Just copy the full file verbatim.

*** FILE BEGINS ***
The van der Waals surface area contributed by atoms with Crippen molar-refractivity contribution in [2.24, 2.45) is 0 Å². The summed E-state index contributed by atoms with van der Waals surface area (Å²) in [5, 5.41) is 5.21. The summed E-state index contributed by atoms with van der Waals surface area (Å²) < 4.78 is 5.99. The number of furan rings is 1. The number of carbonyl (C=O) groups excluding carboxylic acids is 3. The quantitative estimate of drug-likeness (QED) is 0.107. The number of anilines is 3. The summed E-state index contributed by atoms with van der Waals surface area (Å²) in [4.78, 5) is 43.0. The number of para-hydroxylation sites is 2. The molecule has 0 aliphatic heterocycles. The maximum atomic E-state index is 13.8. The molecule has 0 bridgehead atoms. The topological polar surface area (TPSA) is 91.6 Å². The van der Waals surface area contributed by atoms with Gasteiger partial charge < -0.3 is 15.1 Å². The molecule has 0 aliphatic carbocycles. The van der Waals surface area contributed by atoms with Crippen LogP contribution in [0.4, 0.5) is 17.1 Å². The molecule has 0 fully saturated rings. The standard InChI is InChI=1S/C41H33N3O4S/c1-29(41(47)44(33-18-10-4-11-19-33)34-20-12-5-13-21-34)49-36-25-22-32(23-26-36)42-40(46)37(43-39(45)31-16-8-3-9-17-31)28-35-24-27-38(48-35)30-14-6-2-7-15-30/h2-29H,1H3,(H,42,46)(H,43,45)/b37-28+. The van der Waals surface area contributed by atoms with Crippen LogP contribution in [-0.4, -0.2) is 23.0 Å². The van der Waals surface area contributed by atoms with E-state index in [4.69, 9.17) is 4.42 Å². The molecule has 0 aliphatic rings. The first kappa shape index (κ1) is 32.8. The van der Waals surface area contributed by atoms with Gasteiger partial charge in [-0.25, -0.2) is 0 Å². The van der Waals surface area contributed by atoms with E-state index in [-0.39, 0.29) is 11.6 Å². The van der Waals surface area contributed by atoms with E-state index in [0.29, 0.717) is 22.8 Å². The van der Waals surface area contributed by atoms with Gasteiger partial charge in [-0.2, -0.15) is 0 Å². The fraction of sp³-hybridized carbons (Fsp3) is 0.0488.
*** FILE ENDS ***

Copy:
The van der Waals surface area contributed by atoms with Crippen molar-refractivity contribution in [2.24, 2.45) is 0 Å². The summed E-state index contributed by atoms with van der Waals surface area (Å²) in [5, 5.41) is 5.21. The summed E-state index contributed by atoms with van der Waals surface area (Å²) < 4.78 is 5.99. The number of furan rings is 1. The number of carbonyl (C=O) groups excluding carboxylic acids is 3. The quantitative estimate of drug-likeness (QED) is 0.107. The number of anilines is 3. The summed E-state index contributed by atoms with van der Waals surface area (Å²) in [4.78, 5) is 43.0. The number of para-hydroxylation sites is 2. The molecule has 0 aliphatic heterocycles. The maximum atomic E-state index is 13.8. The molecule has 0 bridgehead atoms. The topological polar surface area (TPSA) is 91.6 Å². The van der Waals surface area contributed by atoms with Gasteiger partial charge < -0.3 is 15.1 Å². The molecule has 0 aliphatic carbocycles. The van der Waals surface area contributed by atoms with Crippen LogP contribution in [0.4, 0.5) is 17.1 Å². The molecule has 0 fully saturated rings. The standard InChI is InChI=1S/C41H33N3O4S/c1-29(41(47)44(33-18-10-4-11-19-33)34-20-12-5-13-21-34)49-36-25-22-32(23-26-36)42-40(46)37(43-39(45)31-16-8-3-9-17-31)28-35-24-27-38(48-35)30-14-6-2-7-15-30/h2-29H,1H3,(H,42,46)(H,43,45)/b37-28+. The van der Waals surface area contributed by atoms with Crippen LogP contribution in [-0.4, -0.2) is 23.0 Å². The van der Waals surface area contributed by atoms with E-state index in [4.69, 9.17) is 4.42 Å². The molecule has 0 aliphatic rings. The first kappa shape index (κ1) is 32.8. The van der Waals surface area contributed by atoms with Gasteiger partial charge in [-0.25, -0.2) is 0 Å². The van der Waals surface area contributed by atoms with E-state index in [-0.39, 0.29) is 11.6 Å². The van der Waals surface area contributed by atoms with E-state index in [0.29, 0.717) is 22.8 Å². The van der Waals surface area contributed by atoms with Gasteiger partial charge in [-0.2, -0.15) is 0 Å². The fraction of sp³-hybridized carbons (Fsp3) is 0.0488.